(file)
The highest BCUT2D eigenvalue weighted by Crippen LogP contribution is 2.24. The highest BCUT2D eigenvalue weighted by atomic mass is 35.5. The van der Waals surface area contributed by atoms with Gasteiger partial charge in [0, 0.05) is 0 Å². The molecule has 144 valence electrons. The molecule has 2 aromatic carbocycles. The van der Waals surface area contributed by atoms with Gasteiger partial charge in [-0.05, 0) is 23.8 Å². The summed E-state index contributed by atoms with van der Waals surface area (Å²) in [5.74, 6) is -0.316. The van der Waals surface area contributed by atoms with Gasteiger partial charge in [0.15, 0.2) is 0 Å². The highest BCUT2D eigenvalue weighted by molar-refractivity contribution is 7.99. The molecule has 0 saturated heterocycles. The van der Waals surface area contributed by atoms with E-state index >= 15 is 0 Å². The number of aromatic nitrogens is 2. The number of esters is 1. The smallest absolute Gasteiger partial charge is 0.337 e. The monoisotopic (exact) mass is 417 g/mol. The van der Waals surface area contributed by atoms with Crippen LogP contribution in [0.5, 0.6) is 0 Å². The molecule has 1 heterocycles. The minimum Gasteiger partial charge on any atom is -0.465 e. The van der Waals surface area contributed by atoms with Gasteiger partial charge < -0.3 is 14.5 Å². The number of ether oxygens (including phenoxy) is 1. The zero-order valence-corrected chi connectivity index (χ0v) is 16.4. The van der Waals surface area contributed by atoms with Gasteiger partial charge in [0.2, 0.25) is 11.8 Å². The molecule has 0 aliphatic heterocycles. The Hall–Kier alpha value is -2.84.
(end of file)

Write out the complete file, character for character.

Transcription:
The highest BCUT2D eigenvalue weighted by Crippen LogP contribution is 2.24. The highest BCUT2D eigenvalue weighted by atomic mass is 35.5. The van der Waals surface area contributed by atoms with Gasteiger partial charge in [0, 0.05) is 0 Å². The molecule has 144 valence electrons. The molecule has 2 aromatic carbocycles. The van der Waals surface area contributed by atoms with Gasteiger partial charge in [-0.05, 0) is 23.8 Å². The summed E-state index contributed by atoms with van der Waals surface area (Å²) in [5.74, 6) is -0.316. The van der Waals surface area contributed by atoms with Gasteiger partial charge in [0.15, 0.2) is 0 Å². The highest BCUT2D eigenvalue weighted by molar-refractivity contribution is 7.99. The molecule has 0 saturated heterocycles. The van der Waals surface area contributed by atoms with E-state index >= 15 is 0 Å². The number of aromatic nitrogens is 2. The number of esters is 1. The smallest absolute Gasteiger partial charge is 0.337 e. The monoisotopic (exact) mass is 417 g/mol. The van der Waals surface area contributed by atoms with Crippen LogP contribution in [0.5, 0.6) is 0 Å². The molecule has 1 heterocycles. The minimum Gasteiger partial charge on any atom is -0.465 e. The van der Waals surface area contributed by atoms with Gasteiger partial charge < -0.3 is 14.5 Å². The number of ether oxygens (including phenoxy) is 1. The zero-order valence-corrected chi connectivity index (χ0v) is 16.4. The van der Waals surface area contributed by atoms with Gasteiger partial charge in [0.2, 0.25) is 11.8 Å². The molecule has 0 aliphatic heterocycles. The Hall–Kier alpha value is -2.84.